On Feb. 7, the federal bureaucracy announced its plans for off-shore wind energy. To mark the occasion, Virginia Gov. Bob McDonnell stated that the commonwealth must use “a diverse portfolio of fuels, including offshore and onshore wind. At the same time we must also maintain reasonable energy costs and a reliable, consistent supply.”
Problem is, you can’t do both.
Two recent, peer-reviewed and unimpeached studies explain why wind energy, a 17th-century technology, has no sensible place in a 21st-century civilization. The energy windmills offer is not free, not clean, not reliable, and not consistent. It creates no jobs. Here’s why.
The wind blows, except when it doesn’t. And wind speed varies on a second-by-second basis. Thus, wind energy produces electricity in fits and spurts. To prevent blackouts and brownouts, we need extremely consistent electricity. The voltage supplied to our electrical grid must exactly meet the demand, and the frequency cannot vary by any more than five cycles in 60 (8.3 percent) or electrical equipment shuts itself down to prevent damage to motors and circuits.
In an effort to make wind energy useful, electricity generators have to “back up” wind energy with other generation capacity, like natural gas and sometimes coal power. When the wind goes down, the backup energy must fill in–on a second-by-second basis. Thus, building a 150-megawatt wind farm means that one must also build a 150-megawatt fossil-fueled backup supply.
They don’t tell you this at the wind energy pep rally.
To understand what this need for backup energy means in terms of reliability and pollution, Bentek Energy LLC took a hard look at the issue, publishing an April 2010 report titled “How Less Became More: Wind, Power, and Unintended Consequences in the Colorado Energy Market.” It takes the wind out of the wind-power sails. In sum, the study concludes that the use of wind energy resulted in increased levels of SO² (acid rain), NOx (smog), and CO² (greenhouse gas).
The reason wind isn’t clean is specifically because of the backup energy needed. Imagine it this way:
If you race your car up a hill, then glide down the other side, then speed up, then slow down, then let it idle for a couple of hours, then race back into traffic, then slow down, then . You get the picture. Horrid gas mileage. And guess what else. The pollution-control devices were designed to work on a steady emissions stream, not on one as variable as the wind. So it takes more fuel and it doesn’t scrub the pollution out as well.
FREE AS THE WIND–NOT!
The cost of having to build redundant backup energy is obvious, but that’s not the end of the accounting. Take a look at the American Tradition Institute’s new report on proposed federal Renewable Energy Standards–the proposal to mandate 30 percent of all electricity to be generated by “renewable” sources under President Obama’s State of the Union plan.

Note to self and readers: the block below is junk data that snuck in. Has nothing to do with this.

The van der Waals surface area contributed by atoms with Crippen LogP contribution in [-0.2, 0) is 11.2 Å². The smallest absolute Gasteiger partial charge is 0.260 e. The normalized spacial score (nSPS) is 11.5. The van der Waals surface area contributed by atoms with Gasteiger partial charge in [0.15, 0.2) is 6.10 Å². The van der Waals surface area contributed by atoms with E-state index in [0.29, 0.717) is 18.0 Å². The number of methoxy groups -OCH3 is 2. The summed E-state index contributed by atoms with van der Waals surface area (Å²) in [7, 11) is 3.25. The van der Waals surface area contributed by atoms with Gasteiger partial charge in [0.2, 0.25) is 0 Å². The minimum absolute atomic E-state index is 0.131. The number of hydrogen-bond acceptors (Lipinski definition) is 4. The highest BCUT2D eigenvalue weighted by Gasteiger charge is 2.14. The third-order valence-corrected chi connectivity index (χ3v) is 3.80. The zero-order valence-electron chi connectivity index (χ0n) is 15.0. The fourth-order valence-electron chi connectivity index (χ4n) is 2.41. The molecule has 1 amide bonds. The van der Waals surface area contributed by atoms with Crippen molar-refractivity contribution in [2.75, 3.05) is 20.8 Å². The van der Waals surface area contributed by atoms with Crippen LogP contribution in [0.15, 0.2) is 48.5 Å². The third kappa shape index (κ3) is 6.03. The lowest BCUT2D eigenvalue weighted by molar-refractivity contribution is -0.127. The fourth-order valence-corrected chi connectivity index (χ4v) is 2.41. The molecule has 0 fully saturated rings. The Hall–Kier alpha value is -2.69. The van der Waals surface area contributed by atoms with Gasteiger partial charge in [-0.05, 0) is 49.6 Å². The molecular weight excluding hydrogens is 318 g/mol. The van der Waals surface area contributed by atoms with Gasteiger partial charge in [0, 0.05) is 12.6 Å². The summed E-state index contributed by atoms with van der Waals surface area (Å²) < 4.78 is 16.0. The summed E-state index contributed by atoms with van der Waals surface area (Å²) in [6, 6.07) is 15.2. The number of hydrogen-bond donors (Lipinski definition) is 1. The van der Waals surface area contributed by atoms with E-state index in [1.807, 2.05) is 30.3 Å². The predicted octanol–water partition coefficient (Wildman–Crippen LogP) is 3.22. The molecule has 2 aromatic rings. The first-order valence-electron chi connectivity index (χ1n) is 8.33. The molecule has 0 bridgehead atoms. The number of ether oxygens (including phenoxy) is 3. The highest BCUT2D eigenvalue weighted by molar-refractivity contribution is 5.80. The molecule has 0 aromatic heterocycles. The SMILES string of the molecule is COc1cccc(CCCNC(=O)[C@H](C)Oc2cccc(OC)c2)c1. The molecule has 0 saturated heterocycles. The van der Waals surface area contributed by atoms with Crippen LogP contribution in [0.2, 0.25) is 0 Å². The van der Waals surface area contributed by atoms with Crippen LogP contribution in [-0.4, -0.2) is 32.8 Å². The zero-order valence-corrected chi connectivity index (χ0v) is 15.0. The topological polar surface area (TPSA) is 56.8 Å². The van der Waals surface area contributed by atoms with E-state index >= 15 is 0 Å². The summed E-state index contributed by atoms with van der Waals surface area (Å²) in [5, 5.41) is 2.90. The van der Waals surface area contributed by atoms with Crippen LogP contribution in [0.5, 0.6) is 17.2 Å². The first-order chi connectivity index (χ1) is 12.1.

Renewables are dominated by wind energy–over 80 percent in the Colorado plan, for example. Thus the report “The Effects of Federal Renewable Portfolio Standard Legislation on the U.S. Economy” could as easily be called: “The Effects of Mandatory Wind Power.”
The costs are massive in any way they are explained. The study examines three levels of wind energy, but to meet the president’s plan, we can concentrate on the 30 percent level. The study also looks at low-, medium-, and high-cost assumptions. The high assumptions are based on real-world data. The low-cost assumptions come from the federal government.
Now, let’s begin with your pocketbook. According to this study, to enjoy the increased number of blackouts and brownouts from reliance on wind power, you will have the honor of losing between $350 and $1,300 in disposable family income.
Of course, you still have a job. Maybe. A 30 percent wind-energy mandate will reduce national employment by 409,000 to 1.5 million jobs. And if you think a windmill factory is going to take care of that, think again. Think “China.” The Chinese have the essential rare-earth minerals needed to make the required magnets, and they are using this as leverage to force manufacture of the entire windmill on their own shores. At most, we will get some temporary ditch-digging jobs.
The real kicker is what these costs mean in terms of health. Besides the increased acid rain and smog, the fact is that poor people are less able to maintain their health than rich people, so the loss of income also means increased bad health. How much? The 30 percent mandated wind energy would cause from 3,300 to 12,500 additional premature deaths in the nation–mortality rates higher than from operating-room errors and HIV, respectively.
So, Governor, the research says you can’t have it both ways. Either you can have reasonable energy costs and reliable, consistent supply, or you can have wind power. I’m thinking Virginians want to keep their jobs, their money, and their health. You can deep-six the windmills somewhere offshore.
David Schnare, an earth scientist and an environmental attorney, is director of the Center for Environmental Stewardship at the Thomas Jefferson Institute for Public Policy.
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